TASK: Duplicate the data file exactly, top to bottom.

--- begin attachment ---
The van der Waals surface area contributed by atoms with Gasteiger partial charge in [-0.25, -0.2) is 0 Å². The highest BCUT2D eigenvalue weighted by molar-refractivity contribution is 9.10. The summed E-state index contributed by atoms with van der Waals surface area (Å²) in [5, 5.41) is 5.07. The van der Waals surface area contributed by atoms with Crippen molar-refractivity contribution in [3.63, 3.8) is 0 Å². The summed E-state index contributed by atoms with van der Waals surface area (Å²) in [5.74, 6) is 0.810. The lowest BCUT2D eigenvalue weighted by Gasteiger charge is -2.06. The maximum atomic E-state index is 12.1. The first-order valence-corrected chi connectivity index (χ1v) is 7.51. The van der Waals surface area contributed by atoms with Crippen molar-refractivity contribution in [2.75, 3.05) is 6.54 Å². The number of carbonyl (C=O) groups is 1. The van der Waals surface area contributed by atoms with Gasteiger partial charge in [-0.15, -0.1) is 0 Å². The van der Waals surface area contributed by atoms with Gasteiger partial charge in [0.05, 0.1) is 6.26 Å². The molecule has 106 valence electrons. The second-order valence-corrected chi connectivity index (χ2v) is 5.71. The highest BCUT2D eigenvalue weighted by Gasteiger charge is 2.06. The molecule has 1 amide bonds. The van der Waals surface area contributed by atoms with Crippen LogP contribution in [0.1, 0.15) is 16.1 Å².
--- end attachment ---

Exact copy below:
The van der Waals surface area contributed by atoms with Gasteiger partial charge in [-0.25, -0.2) is 0 Å². The highest BCUT2D eigenvalue weighted by molar-refractivity contribution is 9.10. The summed E-state index contributed by atoms with van der Waals surface area (Å²) in [5, 5.41) is 5.07. The van der Waals surface area contributed by atoms with Crippen molar-refractivity contribution in [3.63, 3.8) is 0 Å². The summed E-state index contributed by atoms with van der Waals surface area (Å²) in [5.74, 6) is 0.810. The lowest BCUT2D eigenvalue weighted by Gasteiger charge is -2.06. The maximum atomic E-state index is 12.1. The first-order valence-corrected chi connectivity index (χ1v) is 7.51. The van der Waals surface area contributed by atoms with Crippen molar-refractivity contribution in [2.75, 3.05) is 6.54 Å². The number of carbonyl (C=O) groups is 1. The van der Waals surface area contributed by atoms with Gasteiger partial charge in [-0.15, -0.1) is 0 Å². The van der Waals surface area contributed by atoms with Gasteiger partial charge in [0.05, 0.1) is 6.26 Å². The molecule has 106 valence electrons. The second-order valence-corrected chi connectivity index (χ2v) is 5.71. The highest BCUT2D eigenvalue weighted by Gasteiger charge is 2.06. The molecule has 1 amide bonds. The van der Waals surface area contributed by atoms with Crippen LogP contribution in [0.1, 0.15) is 16.1 Å².